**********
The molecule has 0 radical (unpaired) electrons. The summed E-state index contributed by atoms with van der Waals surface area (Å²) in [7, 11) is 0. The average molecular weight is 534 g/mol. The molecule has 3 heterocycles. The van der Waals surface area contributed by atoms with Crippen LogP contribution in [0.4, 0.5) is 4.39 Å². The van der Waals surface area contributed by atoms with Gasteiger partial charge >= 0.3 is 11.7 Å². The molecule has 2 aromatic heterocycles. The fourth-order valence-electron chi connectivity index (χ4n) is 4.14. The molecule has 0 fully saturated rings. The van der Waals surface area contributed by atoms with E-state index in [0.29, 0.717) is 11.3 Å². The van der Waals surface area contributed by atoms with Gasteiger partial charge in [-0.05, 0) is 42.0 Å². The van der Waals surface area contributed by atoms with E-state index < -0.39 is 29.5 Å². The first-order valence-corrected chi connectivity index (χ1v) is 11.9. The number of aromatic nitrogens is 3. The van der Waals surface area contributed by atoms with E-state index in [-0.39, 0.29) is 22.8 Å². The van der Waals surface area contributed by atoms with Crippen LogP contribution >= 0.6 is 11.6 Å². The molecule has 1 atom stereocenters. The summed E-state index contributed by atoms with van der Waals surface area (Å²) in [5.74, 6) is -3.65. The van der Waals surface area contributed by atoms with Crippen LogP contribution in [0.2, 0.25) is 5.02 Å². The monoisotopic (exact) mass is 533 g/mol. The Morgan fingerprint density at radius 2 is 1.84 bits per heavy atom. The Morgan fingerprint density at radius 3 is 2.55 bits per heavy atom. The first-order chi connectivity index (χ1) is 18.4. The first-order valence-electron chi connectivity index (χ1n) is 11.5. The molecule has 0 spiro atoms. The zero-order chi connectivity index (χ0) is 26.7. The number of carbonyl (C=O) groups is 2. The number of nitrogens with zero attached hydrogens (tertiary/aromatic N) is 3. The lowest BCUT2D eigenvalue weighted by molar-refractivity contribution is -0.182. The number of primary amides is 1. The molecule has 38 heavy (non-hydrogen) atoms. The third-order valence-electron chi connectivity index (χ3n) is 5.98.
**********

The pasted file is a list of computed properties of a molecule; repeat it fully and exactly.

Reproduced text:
The molecule has 0 radical (unpaired) electrons. The summed E-state index contributed by atoms with van der Waals surface area (Å²) in [7, 11) is 0. The average molecular weight is 534 g/mol. The molecule has 3 heterocycles. The van der Waals surface area contributed by atoms with Crippen LogP contribution in [0.4, 0.5) is 4.39 Å². The van der Waals surface area contributed by atoms with Gasteiger partial charge >= 0.3 is 11.7 Å². The molecule has 2 aromatic heterocycles. The fourth-order valence-electron chi connectivity index (χ4n) is 4.14. The molecule has 0 fully saturated rings. The van der Waals surface area contributed by atoms with E-state index in [0.29, 0.717) is 11.3 Å². The van der Waals surface area contributed by atoms with Gasteiger partial charge in [-0.05, 0) is 42.0 Å². The van der Waals surface area contributed by atoms with E-state index < -0.39 is 29.5 Å². The first-order valence-corrected chi connectivity index (χ1v) is 11.9. The number of aromatic nitrogens is 3. The van der Waals surface area contributed by atoms with E-state index in [-0.39, 0.29) is 22.8 Å². The van der Waals surface area contributed by atoms with Crippen LogP contribution >= 0.6 is 11.6 Å². The molecule has 1 atom stereocenters. The summed E-state index contributed by atoms with van der Waals surface area (Å²) in [5.74, 6) is -3.65. The van der Waals surface area contributed by atoms with Crippen LogP contribution in [0.2, 0.25) is 5.02 Å². The monoisotopic (exact) mass is 533 g/mol. The Morgan fingerprint density at radius 2 is 1.84 bits per heavy atom. The Morgan fingerprint density at radius 3 is 2.55 bits per heavy atom. The first-order chi connectivity index (χ1) is 18.4. The first-order valence-electron chi connectivity index (χ1n) is 11.5. The molecule has 0 spiro atoms. The zero-order chi connectivity index (χ0) is 26.7. The number of carbonyl (C=O) groups is 2. The number of nitrogens with zero attached hydrogens (tertiary/aromatic N) is 3. The lowest BCUT2D eigenvalue weighted by molar-refractivity contribution is -0.182. The number of primary amides is 1. The molecule has 38 heavy (non-hydrogen) atoms. The third-order valence-electron chi connectivity index (χ3n) is 5.98.